tensor([[[[0., 0., 0., 1.],
          [0., 0., 2., 3.],
          [0., 2., 0., 3.],
          [4., 6., 6., 9.]]]], grad_fn=<SlowConvTranspose2DBackward>)

For multiple input and output channels, the transposed convolution works in the same way as the regular convolution. Suppose that the input has \(c_i\) channels, and that the transposed convolution assigns a \(k_h\times k_w\) kernel tensor to each input channel. When multiple output channels are specified, we will have a \(c_i\times k_h\times k_w\) kernel for each output channel.

As in all, if we feed \(\mathsf{X}\) into a convolutional layer \(f\) to output \(\mathsf{Y}=f(\mathsf{X})\) and create a transposed convolutional layer \(g\) with the same hyperparameters as \(f\) except for the number of output channels being the number of channels in \(\mathsf{X}\), then \(g(Y)\) will have the same shape as \(\mathsf{X}\). This can be illustrated in the following example.

X = np.random.uniform(size=(1, 10, 16, 16))
conv = nn.Conv2D(20, kernel_size=5, padding=2, strides=3)
tconv = nn.Conv2DTranspose(10, kernel_size=5, padding=2, strides=3)
conv.initialize()
tconv.initialize()
tconv(conv(X)).shape == X.shape
True
X = torch.rand(size=(1, 10, 16, 16))
conv = nn.Conv2d(10, 20, kernel_size=5, padding=2, stride=3)
tconv = nn.ConvTranspose2d(20, 10, kernel_size=5, padding=2, stride=3)
tconv(conv(X)).shape == X.shape
True

13.10.3. Connection to Matrix Transposition

The transposed convolution is named after the matrix transposition. To explain, let us first see how to implement convolutions using matrix multiplications. In the example below, we define a \(3\times 3\) input X and a \(2\times 2\) convolution kernel K, and then use the corr2d function to compute the convolution output Y.

X = np.arange(9.0).reshape(3, 3)
K = np.array([[1.0, 2.0], [3.0, 4.0]])
Y = d2l.corr2d(X, K)
Y
array([[27., 37.],
       [57., 67.]])
X = torch.arange(9.0).reshape(3, 3)
K = torch.tensor([[1.0, 2.0], [3.0, 4.0]])
Y = d2l.corr2d(X, K)
Y
tensor([[27., 37.],
        [57., 67.]])

Next, we rewrite the convolution kernel K as a sparse weight matrix W containing a lot of zeros. The shape of the weight matrix is (\(4\), \(9\)), where the non-zero elements come from the convolution kernel K.

def kernel2matrix(K):
    k, W = np.zeros(5), np.zeros((4, 9))
    k[:2], k[3:5] = K[0, :], K[1, :]
    W[0, :5], W[1, 1:6], W[2, 3:8], W[3, 4:] = k, k, k, k
    return W

W = kernel2matrix(K)
W
array([[1., 2., 0., 3., 4., 0., 0., 0., 0.],
       [0., 1., 2., 0., 3., 4., 0., 0., 0.],
       [0., 0., 0., 1., 2., 0., 3., 4., 0.],
       [0., 0., 0., 0., 1., 2., 0., 3., 4.]])
def kernel2matrix(K):
    k, W = torch.zeros(5), torch.zeros((4, 9))
    k[:2], k[3:5] = K[0, :], K[1, :]
    W[0, :5], W[1, 1:6], W[2, 3:8], W[3, 4:] = k, k, k, k
    return W

W = kernel2matrix(K)
W
tensor([[1., 2., 0., 3., 4., 0., 0., 0., 0.],
        [0., 1., 2., 0., 3., 4., 0., 0., 0.],
        [0., 0., 0., 1., 2., 0., 3., 4., 0.],
        [0., 0., 0., 0., 1., 2., 0., 3., 4.]])

Concatenate the input X row by row to get a vector of length 9. Then the matrix multiplication of W and the vectorized X gives a vector of length 4. After reshaping it, we can obtain the same result Y from the original convolution operation above: we just implemented convolutions using matrix multiplications.

Y == np.dot(W, X.reshape(-1)).reshape(2, 2)
array([[ True,  True],
       [ True,  True]])
Y == torch.matmul(W, X.reshape(-1)).reshape(2, 2)
tensor([[True, True],
        [True, True]])

Likewise, we can implement transposed convolutions using matrix multiplications. In the following example, we take the \(2 \times 2\) output Y from the above regular convolution as the input to the transposed convolution. To implement this operation by multiplying matrices, we only need to transpose the weight matrix W with the new shape \((9, 4)\).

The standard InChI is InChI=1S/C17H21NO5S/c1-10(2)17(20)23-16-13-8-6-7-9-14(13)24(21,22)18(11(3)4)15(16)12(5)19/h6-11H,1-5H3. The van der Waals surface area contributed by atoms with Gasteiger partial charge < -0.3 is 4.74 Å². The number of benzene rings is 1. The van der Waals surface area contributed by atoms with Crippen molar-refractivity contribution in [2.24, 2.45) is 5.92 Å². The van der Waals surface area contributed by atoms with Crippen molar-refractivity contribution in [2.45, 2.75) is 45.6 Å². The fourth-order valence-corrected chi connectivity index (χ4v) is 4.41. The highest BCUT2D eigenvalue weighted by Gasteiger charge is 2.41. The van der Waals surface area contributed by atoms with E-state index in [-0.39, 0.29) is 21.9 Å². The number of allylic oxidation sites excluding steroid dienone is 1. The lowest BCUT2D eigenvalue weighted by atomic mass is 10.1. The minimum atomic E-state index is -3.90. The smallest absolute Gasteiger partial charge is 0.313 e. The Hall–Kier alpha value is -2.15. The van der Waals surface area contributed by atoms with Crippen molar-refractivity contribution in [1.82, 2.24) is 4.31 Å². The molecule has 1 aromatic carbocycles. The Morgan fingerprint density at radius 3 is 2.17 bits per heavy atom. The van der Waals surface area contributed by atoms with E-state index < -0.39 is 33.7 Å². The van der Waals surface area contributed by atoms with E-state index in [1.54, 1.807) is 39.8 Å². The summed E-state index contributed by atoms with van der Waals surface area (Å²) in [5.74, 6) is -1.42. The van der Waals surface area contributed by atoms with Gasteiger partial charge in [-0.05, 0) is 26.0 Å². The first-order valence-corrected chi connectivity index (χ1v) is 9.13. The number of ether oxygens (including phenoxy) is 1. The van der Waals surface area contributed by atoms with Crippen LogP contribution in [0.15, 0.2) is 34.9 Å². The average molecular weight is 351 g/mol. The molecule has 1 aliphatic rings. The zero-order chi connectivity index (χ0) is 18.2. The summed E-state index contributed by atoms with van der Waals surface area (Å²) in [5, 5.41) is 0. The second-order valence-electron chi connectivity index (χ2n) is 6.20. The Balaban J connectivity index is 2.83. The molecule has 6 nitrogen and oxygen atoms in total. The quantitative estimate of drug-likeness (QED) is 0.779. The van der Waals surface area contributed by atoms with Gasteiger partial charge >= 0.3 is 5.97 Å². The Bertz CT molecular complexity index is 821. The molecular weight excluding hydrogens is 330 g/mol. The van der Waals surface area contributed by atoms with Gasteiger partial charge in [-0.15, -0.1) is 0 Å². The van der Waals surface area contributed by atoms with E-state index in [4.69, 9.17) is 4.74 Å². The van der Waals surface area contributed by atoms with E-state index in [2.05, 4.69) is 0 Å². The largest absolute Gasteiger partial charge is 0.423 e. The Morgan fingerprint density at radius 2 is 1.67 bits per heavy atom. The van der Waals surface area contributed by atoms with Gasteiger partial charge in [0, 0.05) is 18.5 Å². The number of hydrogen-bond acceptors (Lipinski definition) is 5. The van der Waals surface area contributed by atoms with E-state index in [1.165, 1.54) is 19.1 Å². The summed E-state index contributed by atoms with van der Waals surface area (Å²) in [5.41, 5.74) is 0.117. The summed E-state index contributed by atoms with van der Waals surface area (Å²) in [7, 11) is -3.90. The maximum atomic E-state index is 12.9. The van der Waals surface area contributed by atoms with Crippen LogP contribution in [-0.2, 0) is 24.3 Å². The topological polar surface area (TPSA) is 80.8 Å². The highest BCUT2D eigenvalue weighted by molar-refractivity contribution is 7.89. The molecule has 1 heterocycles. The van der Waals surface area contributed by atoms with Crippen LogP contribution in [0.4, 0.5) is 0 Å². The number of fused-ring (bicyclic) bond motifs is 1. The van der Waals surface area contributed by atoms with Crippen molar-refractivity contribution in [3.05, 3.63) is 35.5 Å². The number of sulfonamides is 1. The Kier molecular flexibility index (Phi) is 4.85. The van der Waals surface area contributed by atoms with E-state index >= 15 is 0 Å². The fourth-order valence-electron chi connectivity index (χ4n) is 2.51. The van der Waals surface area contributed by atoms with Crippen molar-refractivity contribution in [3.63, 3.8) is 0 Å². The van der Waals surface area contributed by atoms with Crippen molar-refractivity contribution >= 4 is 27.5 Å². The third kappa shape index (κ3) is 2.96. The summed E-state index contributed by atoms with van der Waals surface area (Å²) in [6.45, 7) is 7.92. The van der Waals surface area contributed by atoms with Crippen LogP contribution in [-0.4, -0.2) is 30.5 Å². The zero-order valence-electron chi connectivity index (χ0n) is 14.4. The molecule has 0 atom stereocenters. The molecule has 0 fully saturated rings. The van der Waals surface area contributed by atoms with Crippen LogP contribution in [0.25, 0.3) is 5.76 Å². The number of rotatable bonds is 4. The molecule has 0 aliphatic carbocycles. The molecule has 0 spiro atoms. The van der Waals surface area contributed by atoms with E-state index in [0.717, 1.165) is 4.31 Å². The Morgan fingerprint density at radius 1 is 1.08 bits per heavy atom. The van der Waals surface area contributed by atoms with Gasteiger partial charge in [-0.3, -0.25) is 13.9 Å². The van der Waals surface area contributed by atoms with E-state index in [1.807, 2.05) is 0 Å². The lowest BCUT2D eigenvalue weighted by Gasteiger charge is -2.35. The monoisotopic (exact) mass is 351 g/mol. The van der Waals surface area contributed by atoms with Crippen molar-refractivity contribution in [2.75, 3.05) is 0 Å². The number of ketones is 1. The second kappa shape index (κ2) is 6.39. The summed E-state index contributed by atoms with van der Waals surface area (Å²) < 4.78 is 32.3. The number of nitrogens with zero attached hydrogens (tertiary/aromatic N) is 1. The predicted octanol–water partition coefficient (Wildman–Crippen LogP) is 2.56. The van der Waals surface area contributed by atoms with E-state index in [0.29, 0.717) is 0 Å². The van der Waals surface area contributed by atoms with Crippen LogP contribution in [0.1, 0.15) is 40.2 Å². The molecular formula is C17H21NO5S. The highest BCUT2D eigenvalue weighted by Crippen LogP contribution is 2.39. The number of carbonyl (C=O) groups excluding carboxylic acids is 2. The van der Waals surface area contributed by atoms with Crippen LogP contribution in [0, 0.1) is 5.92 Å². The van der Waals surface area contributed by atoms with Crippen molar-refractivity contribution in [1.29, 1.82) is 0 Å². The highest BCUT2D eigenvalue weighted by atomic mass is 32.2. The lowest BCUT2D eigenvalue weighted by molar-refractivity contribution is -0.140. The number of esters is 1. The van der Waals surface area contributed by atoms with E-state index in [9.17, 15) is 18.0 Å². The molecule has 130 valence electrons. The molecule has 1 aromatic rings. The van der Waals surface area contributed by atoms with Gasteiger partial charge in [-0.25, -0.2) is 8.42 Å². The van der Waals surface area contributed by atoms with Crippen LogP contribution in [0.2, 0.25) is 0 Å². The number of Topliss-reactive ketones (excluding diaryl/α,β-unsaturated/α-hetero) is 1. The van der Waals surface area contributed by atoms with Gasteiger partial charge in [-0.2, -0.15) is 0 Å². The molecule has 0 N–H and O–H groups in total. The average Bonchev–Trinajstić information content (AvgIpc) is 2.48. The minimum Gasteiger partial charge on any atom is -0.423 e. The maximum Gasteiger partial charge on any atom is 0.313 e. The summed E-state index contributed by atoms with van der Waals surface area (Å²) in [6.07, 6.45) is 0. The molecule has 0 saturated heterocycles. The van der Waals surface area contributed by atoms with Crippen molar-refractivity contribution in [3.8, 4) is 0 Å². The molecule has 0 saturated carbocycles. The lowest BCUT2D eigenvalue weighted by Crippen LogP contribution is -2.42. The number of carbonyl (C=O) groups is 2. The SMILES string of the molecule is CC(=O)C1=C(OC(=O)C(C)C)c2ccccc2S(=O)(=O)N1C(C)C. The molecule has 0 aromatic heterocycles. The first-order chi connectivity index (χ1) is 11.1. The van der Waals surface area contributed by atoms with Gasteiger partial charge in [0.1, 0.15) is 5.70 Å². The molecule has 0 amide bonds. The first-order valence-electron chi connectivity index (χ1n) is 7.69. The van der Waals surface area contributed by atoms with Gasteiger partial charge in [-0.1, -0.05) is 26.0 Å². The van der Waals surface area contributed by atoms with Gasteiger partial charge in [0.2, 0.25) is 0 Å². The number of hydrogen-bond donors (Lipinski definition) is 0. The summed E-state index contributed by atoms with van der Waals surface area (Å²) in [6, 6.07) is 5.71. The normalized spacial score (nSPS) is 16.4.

Z = trans_conv(Y, K)
Z == np.dot(W.T, Y.reshape(-1)).reshape(3, 3)
array([[ True,  True,  True],
       [ True,  True,  True],
       [ True,  True,  True]])
Z = trans_conv(Y, K)
Z == torch.matmul(W.T, Y.reshape(-1)).reshape(3, 3)
tensor([[True, True, True],
        [True, True, True],
        [True, True, True]])

Consider implementing the convolution by multiplying matrices. Given an input vector \(\mathbf{x}\) and a weight matrix \(\mathbf{W}\), the forward propagation function of the convolution can be implemented by multiplying its input with the weight matrix and outputting a vector \(\mathbf{y}=\mathbf{W}\mathbf{x}\). Since backpropagation follows the chain rule and \(\nabla_{\mathbf{x}}\mathbf{y}=\mathbf{W}^\top\), the backpropagation function of the convolution can be implemented by multiplying its input with the transposed weight matrix \(\mathbf{W}^\top\). Therefore, the transposed convolutional layer can just exchange the forward propagation function and the backpropagation function of the convolutional layer: its forward propagation and backpropagation functions multiply their input vector with \(\mathbf{W}^\top\) and \(\mathbf{W}\), respectively.

13.10.4. Summary

  • In contrast to the regular convolution that reduces input elements via the kernel, the transposed convolution broadcasts input elements via the kernel, thereby producing an output that is larger than the input.

  • If we feed \(\mathsf{X}\) into a convolutional layer \(f\) to output \(\mathsf{Y}=f(\mathsf{X})\) and create a transposed convolutional layer \(g\) with the same hyperparameters as \(f\) except for the number of output channels being the number of channels in \(\mathsf{X}\), then \(g(Y)\) will have the same shape as \(\mathsf{X}\).

  • We can implement convolutions using matrix multiplications. The transposed convolutional layer can just exchange the forward propagation function and the backpropagation function of the convolutional layer.

13.10.5. Exercises

  1. In Section 13.10.3, the convolution input X and the transposed convolution output Z have the same shape. Do they have the same value? Why?

  2. Is it efficient to use matrix multiplications to implement convolutions? Why?